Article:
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Grooming Story:
Sunscreen 101

By 8 February 2019 No Comments








What men should know about sunscreen

If you think sunscreen is just for playing outdoor sports, being on the beach and the summer season, you might find yourself with damaged skin before you know it.

Sunscreen is something you should wear 365 days a year, because UV rays can damage your skin each and every day, even when it’s cloudy and gloomy outside. You can live a healthy lifestyle, eat healthy food, go to bed early, exercise regularly, steer clear of alcohol and cigarettes, and put on moisturiser, but if you skip sunscreen, all the good deeds you’ve done for yourself won’t show on your skin. Research has proven that 90% of premature skin problems are caused by UV rays. If you want healthy and youthful skin, wear sunscreen every day, even when you’re staying home. UV rays can penetrate through windows and damage your skin. You can skip anything else in your skincare routine, but not your sunscreen.

Here’s a simple rule. Think of your sunscreen as the last step of your morning skincare ritual. Don’t think of it as sunscreen, because your brain is tricked into thinking that you don’t need sunscreen if you’re not going to be in the sun. If you look at it as something that protects the skin, you are more inclined to include it into your morning ritual.


Harmful rays that damage the skin are UVA and UVB rays. UVA causes wrinkles, while UVB causes dark spots, blemishes, sunburn and skin cancer. A good sunscreen should protect your skin from both. Look at the label and look for PA (Protection Grade of UVA). Most sunscreens have PA levels from PA+ to PA++++. For UVB protection, look for SPF (Sun Protection Factor). An easy rule for SPF is that if your skin usually begins to burn after you’re in the sun for 20 minutes, with an SPF 15 sunscreen, you can prolong it to 15 x 20 = 300 minutes, or about five hours. If that’s still confusing, or if you don’t know how long it takes for your skin to start burning, here’s an even easier rule. If you are mostly indoor, go with SPF 15/PA+. If you’re out in the sun, choose a sweat proof SPF 30/PA+++ sunscreen and reapply every 1-2 hours. If you’re going to the beach, grab a waterproof SPF 30 (or more)/PA++++ sunscreen and reapply every 90 minutes.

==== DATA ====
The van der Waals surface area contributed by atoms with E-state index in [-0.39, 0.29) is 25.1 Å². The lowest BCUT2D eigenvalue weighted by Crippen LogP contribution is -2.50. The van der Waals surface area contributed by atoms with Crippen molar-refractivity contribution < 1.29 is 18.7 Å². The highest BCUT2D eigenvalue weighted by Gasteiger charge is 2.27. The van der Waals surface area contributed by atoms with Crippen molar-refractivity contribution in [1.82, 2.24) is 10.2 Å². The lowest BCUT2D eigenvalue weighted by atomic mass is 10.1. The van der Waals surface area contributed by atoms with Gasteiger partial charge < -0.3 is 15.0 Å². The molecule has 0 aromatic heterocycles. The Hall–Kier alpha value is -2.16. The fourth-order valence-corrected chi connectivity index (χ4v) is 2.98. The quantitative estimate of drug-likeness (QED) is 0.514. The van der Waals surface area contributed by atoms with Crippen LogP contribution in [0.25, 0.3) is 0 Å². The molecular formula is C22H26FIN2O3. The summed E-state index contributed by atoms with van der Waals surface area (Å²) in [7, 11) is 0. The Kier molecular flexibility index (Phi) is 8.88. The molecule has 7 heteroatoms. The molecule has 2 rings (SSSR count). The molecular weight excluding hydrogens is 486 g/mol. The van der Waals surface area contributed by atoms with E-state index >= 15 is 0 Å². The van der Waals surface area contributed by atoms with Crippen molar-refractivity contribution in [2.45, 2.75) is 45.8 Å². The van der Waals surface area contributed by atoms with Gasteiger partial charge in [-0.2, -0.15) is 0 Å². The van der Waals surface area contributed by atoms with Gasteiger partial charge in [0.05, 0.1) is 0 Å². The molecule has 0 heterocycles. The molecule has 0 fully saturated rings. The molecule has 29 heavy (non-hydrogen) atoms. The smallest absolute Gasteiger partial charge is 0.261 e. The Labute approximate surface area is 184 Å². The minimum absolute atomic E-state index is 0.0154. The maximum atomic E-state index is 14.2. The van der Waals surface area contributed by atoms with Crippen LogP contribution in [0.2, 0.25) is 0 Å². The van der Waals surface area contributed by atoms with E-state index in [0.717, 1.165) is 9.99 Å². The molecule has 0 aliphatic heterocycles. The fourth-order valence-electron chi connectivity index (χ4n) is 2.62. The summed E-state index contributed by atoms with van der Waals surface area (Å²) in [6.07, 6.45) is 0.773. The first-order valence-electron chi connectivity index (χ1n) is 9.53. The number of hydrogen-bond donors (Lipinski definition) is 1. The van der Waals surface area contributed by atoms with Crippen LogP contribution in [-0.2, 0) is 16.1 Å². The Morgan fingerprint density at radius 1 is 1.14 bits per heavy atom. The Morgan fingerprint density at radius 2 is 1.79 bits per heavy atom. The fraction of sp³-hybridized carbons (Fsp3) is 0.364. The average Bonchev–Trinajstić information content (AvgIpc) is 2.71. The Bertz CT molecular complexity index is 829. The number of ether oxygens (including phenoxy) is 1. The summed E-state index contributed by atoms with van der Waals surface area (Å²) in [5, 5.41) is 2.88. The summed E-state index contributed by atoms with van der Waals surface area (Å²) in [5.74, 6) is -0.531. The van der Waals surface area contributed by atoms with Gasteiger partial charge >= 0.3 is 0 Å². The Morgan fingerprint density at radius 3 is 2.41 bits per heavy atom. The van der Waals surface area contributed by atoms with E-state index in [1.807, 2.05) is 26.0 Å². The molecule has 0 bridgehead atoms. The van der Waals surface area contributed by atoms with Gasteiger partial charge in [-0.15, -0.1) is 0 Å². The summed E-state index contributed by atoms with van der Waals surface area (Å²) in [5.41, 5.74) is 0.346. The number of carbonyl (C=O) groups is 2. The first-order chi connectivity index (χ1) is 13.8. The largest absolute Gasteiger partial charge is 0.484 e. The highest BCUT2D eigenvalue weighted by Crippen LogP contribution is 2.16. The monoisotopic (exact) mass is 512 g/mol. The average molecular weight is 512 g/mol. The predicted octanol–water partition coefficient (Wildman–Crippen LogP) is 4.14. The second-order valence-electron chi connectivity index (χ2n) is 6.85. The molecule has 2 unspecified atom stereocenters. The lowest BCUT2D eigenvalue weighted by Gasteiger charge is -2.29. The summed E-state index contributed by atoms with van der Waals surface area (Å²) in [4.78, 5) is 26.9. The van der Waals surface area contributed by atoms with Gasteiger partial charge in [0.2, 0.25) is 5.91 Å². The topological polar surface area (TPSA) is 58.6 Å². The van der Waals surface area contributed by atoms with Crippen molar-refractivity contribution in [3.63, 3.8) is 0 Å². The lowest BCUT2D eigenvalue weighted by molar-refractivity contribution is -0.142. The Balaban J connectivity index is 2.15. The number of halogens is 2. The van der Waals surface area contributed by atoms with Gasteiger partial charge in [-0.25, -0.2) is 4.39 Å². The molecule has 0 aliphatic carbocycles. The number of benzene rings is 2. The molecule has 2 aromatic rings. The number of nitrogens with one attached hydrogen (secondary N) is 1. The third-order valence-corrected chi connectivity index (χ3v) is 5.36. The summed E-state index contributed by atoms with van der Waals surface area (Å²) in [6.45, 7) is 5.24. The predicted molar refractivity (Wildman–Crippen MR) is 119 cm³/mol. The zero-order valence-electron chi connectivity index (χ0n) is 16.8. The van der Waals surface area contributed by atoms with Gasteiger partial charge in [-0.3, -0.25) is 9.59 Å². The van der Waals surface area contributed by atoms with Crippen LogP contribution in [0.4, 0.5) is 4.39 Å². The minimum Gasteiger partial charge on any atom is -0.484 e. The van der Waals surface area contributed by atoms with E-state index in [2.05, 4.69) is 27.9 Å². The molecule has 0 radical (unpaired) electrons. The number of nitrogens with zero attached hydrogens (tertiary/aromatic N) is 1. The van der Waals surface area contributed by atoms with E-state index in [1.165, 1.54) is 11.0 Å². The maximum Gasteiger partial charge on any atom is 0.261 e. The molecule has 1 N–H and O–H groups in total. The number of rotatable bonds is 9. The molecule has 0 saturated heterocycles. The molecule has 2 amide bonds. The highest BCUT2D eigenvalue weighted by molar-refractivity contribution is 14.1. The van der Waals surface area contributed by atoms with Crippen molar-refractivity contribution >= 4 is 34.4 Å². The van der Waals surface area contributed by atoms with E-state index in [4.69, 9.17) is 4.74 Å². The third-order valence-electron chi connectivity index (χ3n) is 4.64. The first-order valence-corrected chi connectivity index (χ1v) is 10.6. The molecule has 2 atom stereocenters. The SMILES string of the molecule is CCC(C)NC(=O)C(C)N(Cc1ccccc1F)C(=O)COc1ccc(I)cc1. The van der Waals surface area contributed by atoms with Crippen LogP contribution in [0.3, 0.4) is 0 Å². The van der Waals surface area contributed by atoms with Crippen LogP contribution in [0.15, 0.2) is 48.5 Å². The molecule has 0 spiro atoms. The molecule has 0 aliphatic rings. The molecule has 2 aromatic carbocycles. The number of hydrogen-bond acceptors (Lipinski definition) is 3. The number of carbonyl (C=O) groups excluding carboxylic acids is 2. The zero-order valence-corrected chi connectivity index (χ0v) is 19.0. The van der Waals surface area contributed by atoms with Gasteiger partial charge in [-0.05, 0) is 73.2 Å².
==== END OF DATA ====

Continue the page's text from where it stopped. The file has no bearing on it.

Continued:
Today, sunscreen technology has advanced so much
that you can choose the texture to suit your skin condition and lifestyle


There are so many reasons why most men don’t like wearing sunscreen. It feels oily and sticky, for one. This could be because they’ve mostly experienced sporty sunscreen. Today, sunscreen technology has advanced so much that you can choose the texture to suit your skin condition and lifestyle. Clear lotion sunscreen is good for oily skin. Milky sunscreen is suitable for normal or slightly oily skin. Cream sunscreen is for dry skin. Sunscreen in a stick is great for areas are which directly exposed to sunlight such as nose and cheekbones, and is good for athletes or those who’re out in the sun for a long time.


Now that you know the basics about sunscreen, how you apply it is also important. If you don’t apply enough, the effectiveness is low, and it might not be able to do the job expected of its SPF or PA level. A good guideline is to apply 2ml for a sq cm of skin. Use approximately a dollop the size of a 10-baht coin for your face and neck. If applying your sunscreen near your eyes does not cause irritation or allergic reactions, you can do so. Your eyelids, however, don’t need sunscreen. These are some easy tips on how to make the most of your sunscreen and keep your skin healthy and youthful.



*Prices are subject to change without prior notice.